Sneak Peek: Enterprise Software 2013

The following forces and information technology (IT) trends will continue to shape 2013:

1. Cloud Computing
While cloud computing is becoming mainstream, hybrid cloud–on-premises configurations (a.k.a., “software plus services” and “connected services”) remains the reality for cloud integration and federated cross-cloud security issues. Organizations are increasingly looking to hybrid cloud architectures as a way to have a more dynamic computing architecture over time. There are only a modest number of hybrid computing architectures in production today, but the movement towards hybrid is apparent. IT departments can move away from acting as a database or hardware shop to invest in actually designing products that are easy to use and require less training. IT departments can shift to the role of business enabler (enabling processes) and leave “turning wrenches” behind. Openness will be one of the most important enablers of hybrid IT because it helps users avoid lock-in to vendors and specific ecosystems. As has been the case with information as a service (IaaS), platform as a service (PaaS) is going to be increasingly seen not just as a public cloud capability, but as a private and hybrid one as well, at least as far as enterprise application development is concerned.

With Workday going public with great fanfare and with Autodesk unveiling cloud-based product lifecycle management (PLM) and simulation, cloud-based solutions were validated in 2012. This will cause the big players to get real about the cloud. It will take some time, but the arms race will accelerate in 2013. Middleware and integration technologies will expand into the small to medium business (SMB) space as cloud computing and lightweight development models enhance affordability and access. These businesses will be able to deploy small pieces of middleware as needed (federated), without having to deploy a full solution. As hybrid cloud apps become a reality, will the old idea of all-encompassing enterprise resource planning (ERP) system start to erode? As cloud solutions are assembled and more core ERP relies on cloud solutions, control of the industry by the Big ERP vendors may be negated.

2. Big Data
Data has exploded in terms of volume, variety, and velocity (and thus is sometimes even referred to as “fast data”), necessitating the advent of related high-performance data discovery, data crunching, and data analysis tools for mitigation of this data deluge. In-memory databases and appliances such as SAP HANA, Oracle Exadata, or Microsoft SQL Server 2012 are seen as the help here. I think in-memory databases will be increasingly used for quick response time of analysis, such as in guided selling and on-the-fly recommendations, large-scale simulations, or network-type optimizations. I think that Oracle, IBM DB2, etc. will add in-memory–type capabilities to their traditional relational databases, and the hybrid structure database will be born. The reality is that there will be lots of hybrid type of environments where multiple applications are not designed for an in-memory database designDatabase vendors will have to respond to the existence of HANA with a hybrid database solution (i.e., side-by-side relational and in-memory parts, with data moving between them), which in turn will affect what apps vendors offer. This will start a multiyear migration, not unlike from mainframes, minis, client servers, etc. in the past.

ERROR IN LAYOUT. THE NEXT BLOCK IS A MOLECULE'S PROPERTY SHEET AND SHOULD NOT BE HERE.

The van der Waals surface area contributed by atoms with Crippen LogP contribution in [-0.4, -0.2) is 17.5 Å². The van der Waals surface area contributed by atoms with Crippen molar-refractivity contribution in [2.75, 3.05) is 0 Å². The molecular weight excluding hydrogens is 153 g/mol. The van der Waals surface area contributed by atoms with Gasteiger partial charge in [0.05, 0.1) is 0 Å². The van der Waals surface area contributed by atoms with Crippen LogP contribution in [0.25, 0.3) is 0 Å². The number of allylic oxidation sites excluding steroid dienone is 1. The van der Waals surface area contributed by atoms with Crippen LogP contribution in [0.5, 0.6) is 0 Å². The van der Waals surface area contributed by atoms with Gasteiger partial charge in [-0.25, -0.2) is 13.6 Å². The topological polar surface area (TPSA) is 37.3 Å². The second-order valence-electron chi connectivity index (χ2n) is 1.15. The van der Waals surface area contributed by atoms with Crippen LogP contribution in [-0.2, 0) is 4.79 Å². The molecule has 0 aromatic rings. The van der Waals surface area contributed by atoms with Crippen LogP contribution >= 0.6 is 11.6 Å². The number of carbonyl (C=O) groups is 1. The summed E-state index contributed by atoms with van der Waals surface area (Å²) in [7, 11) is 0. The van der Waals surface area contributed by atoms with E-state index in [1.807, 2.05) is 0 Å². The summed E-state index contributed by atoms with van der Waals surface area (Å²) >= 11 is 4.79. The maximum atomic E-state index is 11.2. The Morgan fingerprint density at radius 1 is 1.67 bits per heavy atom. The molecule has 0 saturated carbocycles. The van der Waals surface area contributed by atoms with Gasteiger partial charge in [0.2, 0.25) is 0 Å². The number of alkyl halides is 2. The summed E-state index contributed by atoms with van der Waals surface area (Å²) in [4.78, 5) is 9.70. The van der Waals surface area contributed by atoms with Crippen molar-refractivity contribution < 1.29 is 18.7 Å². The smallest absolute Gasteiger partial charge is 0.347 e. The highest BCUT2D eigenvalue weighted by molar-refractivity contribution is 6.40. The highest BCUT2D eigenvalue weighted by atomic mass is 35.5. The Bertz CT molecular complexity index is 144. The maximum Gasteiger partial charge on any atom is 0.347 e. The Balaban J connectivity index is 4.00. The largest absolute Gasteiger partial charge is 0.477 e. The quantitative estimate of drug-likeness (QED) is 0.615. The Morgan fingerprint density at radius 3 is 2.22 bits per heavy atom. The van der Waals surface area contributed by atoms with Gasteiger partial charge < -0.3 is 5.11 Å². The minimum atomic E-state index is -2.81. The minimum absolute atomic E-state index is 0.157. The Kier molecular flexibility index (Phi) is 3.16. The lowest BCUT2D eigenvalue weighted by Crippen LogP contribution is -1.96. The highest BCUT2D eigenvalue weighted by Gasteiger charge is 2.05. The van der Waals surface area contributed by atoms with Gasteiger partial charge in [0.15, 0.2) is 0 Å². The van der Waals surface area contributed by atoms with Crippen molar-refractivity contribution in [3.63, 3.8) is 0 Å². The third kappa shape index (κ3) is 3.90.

The biggest goal of big data is to find hidden patterns and answers in existing data via an easy user experience. In some ways, big data is not necessarily a new phenomenon, since there has been a vast amount of data within enterprises for many years. What has changed, though, is that we now have the appropriate tools to deal with it, both in place (static data) and in motion (fast-changing data), and to find the patterns hiding within it through cleansing and transformation. What is missing from business intelligence (BI) apps today is the ability for business analysts to create their own models in an expressive self-service way. BI vendors must provide businesspeople with the tools to quickly and fully develop their models for decision-making. Middleware and other technology that has been on the big data sidelines will begin to develop interfaces with traditional big data solutions that allow applications not only to conduct analysis, but to take action as a result of the data intelligence.

3. Mobile Computing
Mobile computing allows access to data from virtually anywhere and on virtually any device. Mobile devices are no longer discretionary spending items for families, even (or perhaps especially) in underdeveloped countries where other resources are still scarce. I spent several weeks this past summer in rural Serbia in my parents’ birth village, where there is still no running water or sewer system, yet almost every peasant has a mobile phone in his or her pocket (and quite a few dilapidated houses are adorned with satellite dishes on their leaking roofs as well). It is indeed astonishing that the Internet (cloud) and mobility have penetrated many underdeveloped regions much faster than basic amenities such as running water. Ordinary people today have more computing power in their pockets than NASA had in 1969 when they sent men to the moon.

Now, we should distinguish between true mobile apps—i.e., native apps written directly on Apple’s iOS, Windows 8, or Android—versus mobile apps that invoke a browser-based screen from enterprise-type solutions. True mobile apps have security issues (including lost data problems and theft) and are more costly to deploy, but should be easier to use (richer experience) and have more high-end features (e.g., location-based solutions). The idea of geolocation is to push pertinent information to people who are nearby, based on their profile; so instead of users checking into a location (e.g., warehouse, machine center, airport gate, retail store, etc.), the location checks into users via contextual insights and offers. Enterprise software vendors have embarked on the following three-step path to workforce mobilization: